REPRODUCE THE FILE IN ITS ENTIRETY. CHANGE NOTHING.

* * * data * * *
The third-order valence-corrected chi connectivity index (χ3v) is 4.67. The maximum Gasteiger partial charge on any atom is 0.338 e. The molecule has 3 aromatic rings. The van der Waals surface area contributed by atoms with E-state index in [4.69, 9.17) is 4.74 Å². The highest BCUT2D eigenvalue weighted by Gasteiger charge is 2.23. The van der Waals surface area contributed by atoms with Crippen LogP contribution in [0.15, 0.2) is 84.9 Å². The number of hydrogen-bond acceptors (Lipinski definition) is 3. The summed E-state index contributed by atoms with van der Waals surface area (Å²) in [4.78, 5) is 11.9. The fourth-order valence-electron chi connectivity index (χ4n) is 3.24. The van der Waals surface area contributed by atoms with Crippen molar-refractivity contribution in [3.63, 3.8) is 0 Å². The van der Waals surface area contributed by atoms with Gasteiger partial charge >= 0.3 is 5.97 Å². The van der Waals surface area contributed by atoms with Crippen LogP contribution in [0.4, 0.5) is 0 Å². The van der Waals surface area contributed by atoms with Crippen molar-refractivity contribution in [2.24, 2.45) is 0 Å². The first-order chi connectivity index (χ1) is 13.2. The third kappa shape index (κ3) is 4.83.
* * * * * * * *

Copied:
The third-order valence-corrected chi connectivity index (χ3v) is 4.67. The maximum Gasteiger partial charge on any atom is 0.338 e. The molecule has 3 aromatic rings. The van der Waals surface area contributed by atoms with E-state index in [4.69, 9.17) is 4.74 Å². The highest BCUT2D eigenvalue weighted by Gasteiger charge is 2.23. The van der Waals surface area contributed by atoms with Crippen LogP contribution in [0.15, 0.2) is 84.9 Å². The number of hydrogen-bond acceptors (Lipinski definition) is 3. The summed E-state index contributed by atoms with van der Waals surface area (Å²) in [4.78, 5) is 11.9. The fourth-order valence-electron chi connectivity index (χ4n) is 3.24. The van der Waals surface area contributed by atoms with Crippen molar-refractivity contribution in [3.63, 3.8) is 0 Å². The van der Waals surface area contributed by atoms with Gasteiger partial charge >= 0.3 is 5.97 Å². The van der Waals surface area contributed by atoms with Crippen LogP contribution in [0.4, 0.5) is 0 Å². The van der Waals surface area contributed by atoms with Crippen molar-refractivity contribution in [2.24, 2.45) is 0 Å². The first-order chi connectivity index (χ1) is 13.2. The third kappa shape index (κ3) is 4.83.